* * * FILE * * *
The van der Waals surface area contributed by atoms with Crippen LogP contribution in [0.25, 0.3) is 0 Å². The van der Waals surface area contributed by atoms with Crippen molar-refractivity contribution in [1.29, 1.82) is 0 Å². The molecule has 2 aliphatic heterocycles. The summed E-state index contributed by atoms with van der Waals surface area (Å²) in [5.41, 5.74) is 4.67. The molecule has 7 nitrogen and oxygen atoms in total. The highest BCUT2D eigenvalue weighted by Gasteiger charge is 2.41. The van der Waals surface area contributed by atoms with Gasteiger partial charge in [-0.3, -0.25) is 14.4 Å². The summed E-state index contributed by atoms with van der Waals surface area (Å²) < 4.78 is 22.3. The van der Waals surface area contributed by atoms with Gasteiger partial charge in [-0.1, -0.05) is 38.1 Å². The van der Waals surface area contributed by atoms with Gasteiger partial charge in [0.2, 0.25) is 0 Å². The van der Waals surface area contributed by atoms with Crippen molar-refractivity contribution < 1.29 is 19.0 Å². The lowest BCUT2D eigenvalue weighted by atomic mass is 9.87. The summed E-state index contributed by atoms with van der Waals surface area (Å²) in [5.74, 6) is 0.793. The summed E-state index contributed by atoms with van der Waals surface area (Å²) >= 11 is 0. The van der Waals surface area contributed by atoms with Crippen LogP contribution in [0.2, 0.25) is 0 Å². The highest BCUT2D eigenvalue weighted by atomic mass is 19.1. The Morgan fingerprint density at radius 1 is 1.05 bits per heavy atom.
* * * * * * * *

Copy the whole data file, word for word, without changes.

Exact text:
The van der Waals surface area contributed by atoms with Crippen LogP contribution in [0.25, 0.3) is 0 Å². The van der Waals surface area contributed by atoms with Crippen molar-refractivity contribution in [1.29, 1.82) is 0 Å². The molecule has 2 aliphatic heterocycles. The summed E-state index contributed by atoms with van der Waals surface area (Å²) in [5.41, 5.74) is 4.67. The molecule has 7 nitrogen and oxygen atoms in total. The highest BCUT2D eigenvalue weighted by Gasteiger charge is 2.41. The van der Waals surface area contributed by atoms with Gasteiger partial charge in [-0.3, -0.25) is 14.4 Å². The summed E-state index contributed by atoms with van der Waals surface area (Å²) < 4.78 is 22.3. The van der Waals surface area contributed by atoms with Gasteiger partial charge in [-0.1, -0.05) is 38.1 Å². The van der Waals surface area contributed by atoms with Gasteiger partial charge in [0.2, 0.25) is 0 Å². The van der Waals surface area contributed by atoms with Crippen molar-refractivity contribution < 1.29 is 19.0 Å². The lowest BCUT2D eigenvalue weighted by atomic mass is 9.87. The summed E-state index contributed by atoms with van der Waals surface area (Å²) in [5.74, 6) is 0.793. The summed E-state index contributed by atoms with van der Waals surface area (Å²) >= 11 is 0. The van der Waals surface area contributed by atoms with Crippen LogP contribution in [0.2, 0.25) is 0 Å². The highest BCUT2D eigenvalue weighted by atomic mass is 19.1. The Morgan fingerprint density at radius 1 is 1.05 bits per heavy atom.